As a blogger, be sure to give consistency in:
    • how you work
    • your policies and
    • your rates (where applicable)
    Don't be content to be strung along and don't string anyone else along either. Time is a commodity nowadays and your time is valuable and brands should respect this and bloggers should respect that brands time is valuable, too.

  2. Give Relevant Info
    It might be tempting to do to bulk up the numbers, but don't add the email addresses of brands that contact you to your general newsletter listserve. In fact, you shouldn't be adding anyone to your general newsletter listserve without their permission!

    Don't bombard PRs and brands with irrelevant content, either. If you're taking the approach of pitching your own work, be sure to match up the posts you pitch with the interests, scope and audience of the brand. Ie: if you're a fashion blogger trying to get a look in with McDonalds, you'd be better off sending them a quirky piece on food and how it relates to fashion rather than sending them a spec about next season's Pantone colors. Unless, McDonald's is running a competition for amateur designers to design new sandwich boxes. In which case, Pantone it up! Unusual one-offs withstanding, keep your pitches relevant.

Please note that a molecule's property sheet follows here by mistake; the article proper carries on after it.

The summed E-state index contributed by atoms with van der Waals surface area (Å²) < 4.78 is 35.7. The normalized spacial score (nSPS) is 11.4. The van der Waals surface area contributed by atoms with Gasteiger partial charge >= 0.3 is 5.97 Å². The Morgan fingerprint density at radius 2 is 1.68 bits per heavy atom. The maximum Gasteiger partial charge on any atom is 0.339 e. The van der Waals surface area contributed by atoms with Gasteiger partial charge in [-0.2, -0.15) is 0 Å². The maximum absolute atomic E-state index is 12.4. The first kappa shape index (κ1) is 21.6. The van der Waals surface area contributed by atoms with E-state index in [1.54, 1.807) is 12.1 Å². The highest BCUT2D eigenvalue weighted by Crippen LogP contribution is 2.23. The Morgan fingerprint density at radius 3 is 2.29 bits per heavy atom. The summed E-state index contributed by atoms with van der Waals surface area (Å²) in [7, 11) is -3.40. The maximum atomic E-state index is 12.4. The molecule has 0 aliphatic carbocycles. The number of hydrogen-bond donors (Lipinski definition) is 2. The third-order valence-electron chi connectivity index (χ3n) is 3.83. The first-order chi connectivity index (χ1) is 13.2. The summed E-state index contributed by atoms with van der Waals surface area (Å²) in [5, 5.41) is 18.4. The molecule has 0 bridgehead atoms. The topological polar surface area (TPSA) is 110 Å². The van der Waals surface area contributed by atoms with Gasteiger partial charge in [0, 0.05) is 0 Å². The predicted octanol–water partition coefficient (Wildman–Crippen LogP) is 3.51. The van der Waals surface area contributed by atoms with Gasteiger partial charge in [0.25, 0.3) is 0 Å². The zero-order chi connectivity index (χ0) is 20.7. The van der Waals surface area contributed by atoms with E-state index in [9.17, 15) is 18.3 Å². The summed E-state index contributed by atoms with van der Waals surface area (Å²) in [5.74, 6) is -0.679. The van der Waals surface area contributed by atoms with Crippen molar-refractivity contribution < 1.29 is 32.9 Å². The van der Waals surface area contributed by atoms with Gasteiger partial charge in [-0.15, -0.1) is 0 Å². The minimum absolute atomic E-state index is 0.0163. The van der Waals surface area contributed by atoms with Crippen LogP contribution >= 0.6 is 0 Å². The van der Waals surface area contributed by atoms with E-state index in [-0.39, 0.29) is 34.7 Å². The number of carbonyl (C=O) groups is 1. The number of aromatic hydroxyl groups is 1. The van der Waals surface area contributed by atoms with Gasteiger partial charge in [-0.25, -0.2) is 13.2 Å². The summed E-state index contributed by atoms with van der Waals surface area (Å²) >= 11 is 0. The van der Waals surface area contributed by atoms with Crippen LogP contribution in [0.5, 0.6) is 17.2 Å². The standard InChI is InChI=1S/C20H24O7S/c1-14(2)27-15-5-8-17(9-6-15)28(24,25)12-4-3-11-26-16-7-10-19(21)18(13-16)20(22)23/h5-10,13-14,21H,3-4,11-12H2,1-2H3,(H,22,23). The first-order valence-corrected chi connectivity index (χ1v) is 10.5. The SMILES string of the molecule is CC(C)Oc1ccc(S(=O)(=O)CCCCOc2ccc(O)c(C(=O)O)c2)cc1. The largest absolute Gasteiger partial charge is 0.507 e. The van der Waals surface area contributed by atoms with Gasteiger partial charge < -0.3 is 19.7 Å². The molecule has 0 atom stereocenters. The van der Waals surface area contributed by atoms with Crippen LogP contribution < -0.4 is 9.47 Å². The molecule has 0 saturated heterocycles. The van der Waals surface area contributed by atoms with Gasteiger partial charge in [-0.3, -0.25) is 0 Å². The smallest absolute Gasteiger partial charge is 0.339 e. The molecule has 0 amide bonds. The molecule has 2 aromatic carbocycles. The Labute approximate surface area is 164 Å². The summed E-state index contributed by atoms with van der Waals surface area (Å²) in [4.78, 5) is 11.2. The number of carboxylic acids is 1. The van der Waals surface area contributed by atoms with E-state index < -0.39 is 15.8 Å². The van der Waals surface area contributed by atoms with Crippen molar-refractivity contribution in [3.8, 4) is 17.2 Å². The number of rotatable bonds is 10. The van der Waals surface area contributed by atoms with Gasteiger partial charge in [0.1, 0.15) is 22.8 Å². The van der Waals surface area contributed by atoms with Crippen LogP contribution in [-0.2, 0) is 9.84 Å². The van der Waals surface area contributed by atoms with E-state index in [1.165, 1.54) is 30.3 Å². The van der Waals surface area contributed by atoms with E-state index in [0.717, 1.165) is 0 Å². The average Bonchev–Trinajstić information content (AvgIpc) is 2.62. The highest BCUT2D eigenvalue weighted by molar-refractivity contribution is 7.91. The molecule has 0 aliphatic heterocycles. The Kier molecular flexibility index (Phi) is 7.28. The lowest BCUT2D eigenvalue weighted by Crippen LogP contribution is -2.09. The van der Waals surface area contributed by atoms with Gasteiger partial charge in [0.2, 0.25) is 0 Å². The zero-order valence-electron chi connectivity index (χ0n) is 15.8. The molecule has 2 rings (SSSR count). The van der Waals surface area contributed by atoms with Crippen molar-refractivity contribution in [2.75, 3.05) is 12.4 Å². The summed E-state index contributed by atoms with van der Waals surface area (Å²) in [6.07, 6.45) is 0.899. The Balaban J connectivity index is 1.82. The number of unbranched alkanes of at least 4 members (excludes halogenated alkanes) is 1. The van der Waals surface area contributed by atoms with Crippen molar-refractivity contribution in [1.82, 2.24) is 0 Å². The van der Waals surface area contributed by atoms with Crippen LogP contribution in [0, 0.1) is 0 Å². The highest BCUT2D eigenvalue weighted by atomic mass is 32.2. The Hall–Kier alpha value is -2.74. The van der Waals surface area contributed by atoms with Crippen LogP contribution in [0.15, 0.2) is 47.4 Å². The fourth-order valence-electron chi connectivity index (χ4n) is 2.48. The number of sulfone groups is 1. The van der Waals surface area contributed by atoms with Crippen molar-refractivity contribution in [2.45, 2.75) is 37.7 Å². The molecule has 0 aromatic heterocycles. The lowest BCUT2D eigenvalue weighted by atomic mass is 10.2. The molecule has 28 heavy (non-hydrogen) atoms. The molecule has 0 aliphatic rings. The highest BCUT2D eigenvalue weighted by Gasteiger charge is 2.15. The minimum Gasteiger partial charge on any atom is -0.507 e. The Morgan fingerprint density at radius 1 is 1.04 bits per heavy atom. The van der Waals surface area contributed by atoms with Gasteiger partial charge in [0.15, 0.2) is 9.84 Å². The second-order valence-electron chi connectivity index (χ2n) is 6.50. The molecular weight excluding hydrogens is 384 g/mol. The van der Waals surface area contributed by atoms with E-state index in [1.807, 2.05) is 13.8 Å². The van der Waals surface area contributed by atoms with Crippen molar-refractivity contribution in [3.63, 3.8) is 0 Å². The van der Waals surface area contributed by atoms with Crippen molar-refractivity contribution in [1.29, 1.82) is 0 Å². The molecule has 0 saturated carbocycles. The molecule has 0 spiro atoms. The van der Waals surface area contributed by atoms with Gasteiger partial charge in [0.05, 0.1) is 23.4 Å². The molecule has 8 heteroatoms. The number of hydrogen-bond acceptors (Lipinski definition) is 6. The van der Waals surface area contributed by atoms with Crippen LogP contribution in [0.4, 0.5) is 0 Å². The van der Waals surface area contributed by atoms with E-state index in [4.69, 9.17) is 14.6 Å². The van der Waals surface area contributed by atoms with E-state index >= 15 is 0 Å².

One last one regarding relevancy, don't abuse hashtags on Twitter in a desperate ploy to catch PRs or even other bloggers attention! There are a few hashtags on Twitter that were started with the intention of linking up bloggers with PRs who are looking for collaborations. Now, they're being overrun with desperate pleas for people to link up at link parties or for shameless bloggers begging for luxury, high-end appliances and comped rooms and meals out. So not the place.